“We thought two weeks ago that we would be opening without restrictions” Micheál wanly replied, heavy disappointment in his voice. Everything was flying until last Wednesday when the medical experts started ringing the alarm bells and pointing to a deterioration in the situation.

Yes, the nightclub operators got short notice of the change in reopening requirements but that was down to the sudden setback in the numbers.

“And you used a good phrase there: “It’s not natural. Covid is not natural” stressed the Taoiseach. “That’s the problem. There are many twists and turns with it and it can upset the best laid plans.”

Special “guidance” will be issued to venue operators and music promoters, but their activities must be “ring-fenced for live entertainment”, he said. But everywhere else when a pint is pulled or a lemonade poured, people will have to keep their hands to themselves and remain in their seats with their legs under control. (Sanitiser will be available in the clubs. Ice and lemon optional.)

Yesterday afternoon at an event outside the Dáil, Minister for Arts and Culture Catherine Martin promised that the anomalies and contradictions in the plan to reintroduce nightlife will be ironed out the day before the scheduled reopening. The Taoiseach is also confident the situation will be resolved as best as possible.

Blackthorn sticks

There were unconfirmed reports that masks and restrictions on movement is to be abandoned in favour of a new task force led by Dr Tony Holohan which will patrol nightspots around the country with the express intention of walloping people who are too close together with stout blackthorn sticks.

Martin hadn’t been expecting to deal with murder on the Dáil dance floor when his week began. “My central object and that of my Government is to protect lives and protect people’s health . . . that’s not giving out to criticising or blaming anybody, but that has to be central” he stressed wearily.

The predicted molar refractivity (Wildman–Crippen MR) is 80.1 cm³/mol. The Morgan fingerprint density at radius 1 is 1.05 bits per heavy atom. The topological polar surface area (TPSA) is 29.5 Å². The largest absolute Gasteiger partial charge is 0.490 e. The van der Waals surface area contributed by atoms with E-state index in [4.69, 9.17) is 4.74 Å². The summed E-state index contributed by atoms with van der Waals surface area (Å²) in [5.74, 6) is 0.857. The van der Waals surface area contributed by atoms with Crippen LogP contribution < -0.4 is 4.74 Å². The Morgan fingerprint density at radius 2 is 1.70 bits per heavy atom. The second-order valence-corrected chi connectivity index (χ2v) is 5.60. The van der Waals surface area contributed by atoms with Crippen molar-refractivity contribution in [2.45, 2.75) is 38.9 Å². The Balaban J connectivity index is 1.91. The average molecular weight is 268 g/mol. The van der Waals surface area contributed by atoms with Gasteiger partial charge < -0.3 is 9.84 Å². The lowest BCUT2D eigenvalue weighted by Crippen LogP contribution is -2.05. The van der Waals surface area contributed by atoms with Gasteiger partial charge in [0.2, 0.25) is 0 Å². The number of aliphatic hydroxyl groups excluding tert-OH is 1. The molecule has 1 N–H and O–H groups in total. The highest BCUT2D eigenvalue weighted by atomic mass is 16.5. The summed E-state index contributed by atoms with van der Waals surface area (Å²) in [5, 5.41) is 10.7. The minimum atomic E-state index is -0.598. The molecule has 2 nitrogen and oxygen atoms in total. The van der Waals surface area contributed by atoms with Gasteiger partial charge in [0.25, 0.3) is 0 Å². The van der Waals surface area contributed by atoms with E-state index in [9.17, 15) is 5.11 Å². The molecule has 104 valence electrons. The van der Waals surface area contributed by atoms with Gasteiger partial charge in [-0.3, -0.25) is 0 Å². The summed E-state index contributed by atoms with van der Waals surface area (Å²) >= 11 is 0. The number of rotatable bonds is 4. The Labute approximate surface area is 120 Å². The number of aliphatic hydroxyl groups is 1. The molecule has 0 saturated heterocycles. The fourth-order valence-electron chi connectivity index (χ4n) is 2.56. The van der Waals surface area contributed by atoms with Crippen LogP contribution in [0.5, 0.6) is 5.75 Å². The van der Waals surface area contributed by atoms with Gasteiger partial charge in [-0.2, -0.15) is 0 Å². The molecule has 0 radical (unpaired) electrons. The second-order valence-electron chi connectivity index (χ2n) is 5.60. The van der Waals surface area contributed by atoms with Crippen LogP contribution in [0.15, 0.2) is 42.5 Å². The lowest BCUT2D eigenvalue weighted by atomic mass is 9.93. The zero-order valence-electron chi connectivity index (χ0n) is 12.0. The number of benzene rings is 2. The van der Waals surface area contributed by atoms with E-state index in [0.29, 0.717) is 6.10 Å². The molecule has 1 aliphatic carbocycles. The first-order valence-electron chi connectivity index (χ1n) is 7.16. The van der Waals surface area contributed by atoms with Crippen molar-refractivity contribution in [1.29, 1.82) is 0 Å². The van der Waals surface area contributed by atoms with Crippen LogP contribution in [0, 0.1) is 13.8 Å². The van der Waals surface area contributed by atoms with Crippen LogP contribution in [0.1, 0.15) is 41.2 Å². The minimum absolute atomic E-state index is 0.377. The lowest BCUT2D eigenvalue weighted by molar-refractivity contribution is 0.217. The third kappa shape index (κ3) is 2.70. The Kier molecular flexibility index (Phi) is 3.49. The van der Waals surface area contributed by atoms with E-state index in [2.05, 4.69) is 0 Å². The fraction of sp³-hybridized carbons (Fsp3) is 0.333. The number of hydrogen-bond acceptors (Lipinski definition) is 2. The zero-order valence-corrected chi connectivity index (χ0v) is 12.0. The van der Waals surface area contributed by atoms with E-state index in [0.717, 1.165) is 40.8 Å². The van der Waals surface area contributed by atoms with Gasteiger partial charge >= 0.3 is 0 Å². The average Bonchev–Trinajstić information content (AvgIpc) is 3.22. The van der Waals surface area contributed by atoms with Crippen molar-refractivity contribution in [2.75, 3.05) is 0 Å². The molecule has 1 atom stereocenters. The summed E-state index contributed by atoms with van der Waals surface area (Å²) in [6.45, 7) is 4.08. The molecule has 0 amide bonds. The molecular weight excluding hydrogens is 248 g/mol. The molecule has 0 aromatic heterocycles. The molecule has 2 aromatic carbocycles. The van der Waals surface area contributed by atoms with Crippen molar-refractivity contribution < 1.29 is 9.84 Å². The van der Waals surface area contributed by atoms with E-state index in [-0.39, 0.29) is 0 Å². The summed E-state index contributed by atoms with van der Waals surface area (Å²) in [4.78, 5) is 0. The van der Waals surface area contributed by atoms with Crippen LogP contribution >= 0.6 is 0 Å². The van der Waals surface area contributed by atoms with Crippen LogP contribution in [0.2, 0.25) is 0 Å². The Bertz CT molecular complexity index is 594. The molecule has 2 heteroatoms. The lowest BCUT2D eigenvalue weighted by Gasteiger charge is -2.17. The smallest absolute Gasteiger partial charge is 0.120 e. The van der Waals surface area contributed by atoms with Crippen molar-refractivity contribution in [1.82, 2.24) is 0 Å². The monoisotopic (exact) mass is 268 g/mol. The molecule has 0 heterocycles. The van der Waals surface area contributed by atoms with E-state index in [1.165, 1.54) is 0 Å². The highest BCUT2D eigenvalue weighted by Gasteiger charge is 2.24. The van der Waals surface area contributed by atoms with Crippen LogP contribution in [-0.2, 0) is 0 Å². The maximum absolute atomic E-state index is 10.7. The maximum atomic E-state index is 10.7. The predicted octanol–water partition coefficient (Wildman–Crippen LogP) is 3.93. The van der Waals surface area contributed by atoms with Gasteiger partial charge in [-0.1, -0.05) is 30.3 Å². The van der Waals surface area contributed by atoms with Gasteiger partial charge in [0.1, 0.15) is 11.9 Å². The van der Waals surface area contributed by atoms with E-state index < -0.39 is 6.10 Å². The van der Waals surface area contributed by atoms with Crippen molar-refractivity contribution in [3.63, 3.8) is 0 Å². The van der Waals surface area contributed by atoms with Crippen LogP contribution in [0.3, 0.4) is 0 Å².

Leaders’ Questions gave way to questions on promised legislation. Matters proceeded uneventfully until Danny Healy-Rae ambled through a gap in the hedge with a query about the culling of cattle to combat climate change.

He said the Taoiseach had been quoted as saying he is in favour of reducing the size of the national herd.

“Where did I say that?” asked Micheál.

Sure he wouldn’t mention it if it wasn’t out there. Go check the quote for yourself, said DHR.

“Produce it” demanded Micheál.

“It’s out there,” insisted Danny. Produce it so, repeated the Taoiseach, rapidly reaching the conclusion that in this farming-related query, Healy-Rae should be seen but not herd.

“I didn’t make it up” harrumphed the Independent TD for Kerry, getting thick now.

“I can’t believe the disinformation” protested the Taoiseach, affronted Cork accent to the fore.

“It’s in the papers” shouted Danny.

“It’s in the papers, man” repeated Micheál sarcastically. Where so? Where?

“The farming papers . . .” blustered his accuser. “I didn’t make it up, man. It’s out there.”

The Taoiseach appealed to the leas Cheann Comhairle. DHR should not get away with saying something which is untrue. He should withdraw it.

“Well, you disprove me so, if it twas wrong,” bellowed Danny. Micheál shook his head and laughed. He was about to say something back, but what was the point? He gave up, throwing both hands up to the continuing din.

“Aah shut the fu . . .”

And his voice trailed off. He very nearly said it, but, to the unspeakable disappointment of listening reporters, he stopped himself in the nick of time.

But we knew how he felt.